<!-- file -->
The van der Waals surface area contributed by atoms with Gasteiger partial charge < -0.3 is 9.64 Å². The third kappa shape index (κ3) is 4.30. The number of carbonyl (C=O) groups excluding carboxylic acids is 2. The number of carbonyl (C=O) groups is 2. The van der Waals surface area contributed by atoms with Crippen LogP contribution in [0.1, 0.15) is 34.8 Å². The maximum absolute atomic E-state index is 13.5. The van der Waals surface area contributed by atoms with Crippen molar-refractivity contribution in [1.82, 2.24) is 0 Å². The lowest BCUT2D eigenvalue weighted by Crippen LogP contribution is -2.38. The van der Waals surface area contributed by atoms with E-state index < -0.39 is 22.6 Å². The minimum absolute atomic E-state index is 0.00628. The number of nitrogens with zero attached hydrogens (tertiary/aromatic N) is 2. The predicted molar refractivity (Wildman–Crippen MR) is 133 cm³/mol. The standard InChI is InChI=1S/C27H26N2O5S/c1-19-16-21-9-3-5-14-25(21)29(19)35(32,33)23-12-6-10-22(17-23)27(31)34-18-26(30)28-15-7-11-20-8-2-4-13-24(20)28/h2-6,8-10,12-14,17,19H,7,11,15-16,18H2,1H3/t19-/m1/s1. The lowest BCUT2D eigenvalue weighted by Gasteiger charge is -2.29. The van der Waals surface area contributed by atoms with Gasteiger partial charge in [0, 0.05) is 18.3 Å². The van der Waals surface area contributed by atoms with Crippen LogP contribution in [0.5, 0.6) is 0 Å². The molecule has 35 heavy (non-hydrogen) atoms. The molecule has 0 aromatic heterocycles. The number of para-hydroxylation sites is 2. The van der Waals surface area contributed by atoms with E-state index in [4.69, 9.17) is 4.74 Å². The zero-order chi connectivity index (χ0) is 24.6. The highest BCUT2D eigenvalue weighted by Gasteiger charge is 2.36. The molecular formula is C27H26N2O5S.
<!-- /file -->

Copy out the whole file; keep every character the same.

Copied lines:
The van der Waals surface area contributed by atoms with Gasteiger partial charge < -0.3 is 9.64 Å². The third kappa shape index (κ3) is 4.30. The number of carbonyl (C=O) groups excluding carboxylic acids is 2. The number of carbonyl (C=O) groups is 2. The van der Waals surface area contributed by atoms with Crippen LogP contribution in [0.1, 0.15) is 34.8 Å². The maximum absolute atomic E-state index is 13.5. The van der Waals surface area contributed by atoms with Crippen molar-refractivity contribution in [1.82, 2.24) is 0 Å². The lowest BCUT2D eigenvalue weighted by Crippen LogP contribution is -2.38. The van der Waals surface area contributed by atoms with E-state index < -0.39 is 22.6 Å². The minimum absolute atomic E-state index is 0.00628. The number of nitrogens with zero attached hydrogens (tertiary/aromatic N) is 2. The predicted molar refractivity (Wildman–Crippen MR) is 133 cm³/mol. The standard InChI is InChI=1S/C27H26N2O5S/c1-19-16-21-9-3-5-14-25(21)29(19)35(32,33)23-12-6-10-22(17-23)27(31)34-18-26(30)28-15-7-11-20-8-2-4-13-24(20)28/h2-6,8-10,12-14,17,19H,7,11,15-16,18H2,1H3/t19-/m1/s1. The lowest BCUT2D eigenvalue weighted by Gasteiger charge is -2.29. The van der Waals surface area contributed by atoms with Gasteiger partial charge in [0, 0.05) is 18.3 Å². The van der Waals surface area contributed by atoms with Crippen LogP contribution in [0.5, 0.6) is 0 Å². The molecule has 35 heavy (non-hydrogen) atoms. The molecule has 0 aromatic heterocycles. The number of para-hydroxylation sites is 2. The van der Waals surface area contributed by atoms with E-state index in [4.69, 9.17) is 4.74 Å². The zero-order chi connectivity index (χ0) is 24.6. The highest BCUT2D eigenvalue weighted by Gasteiger charge is 2.36. The molecular formula is C27H26N2O5S.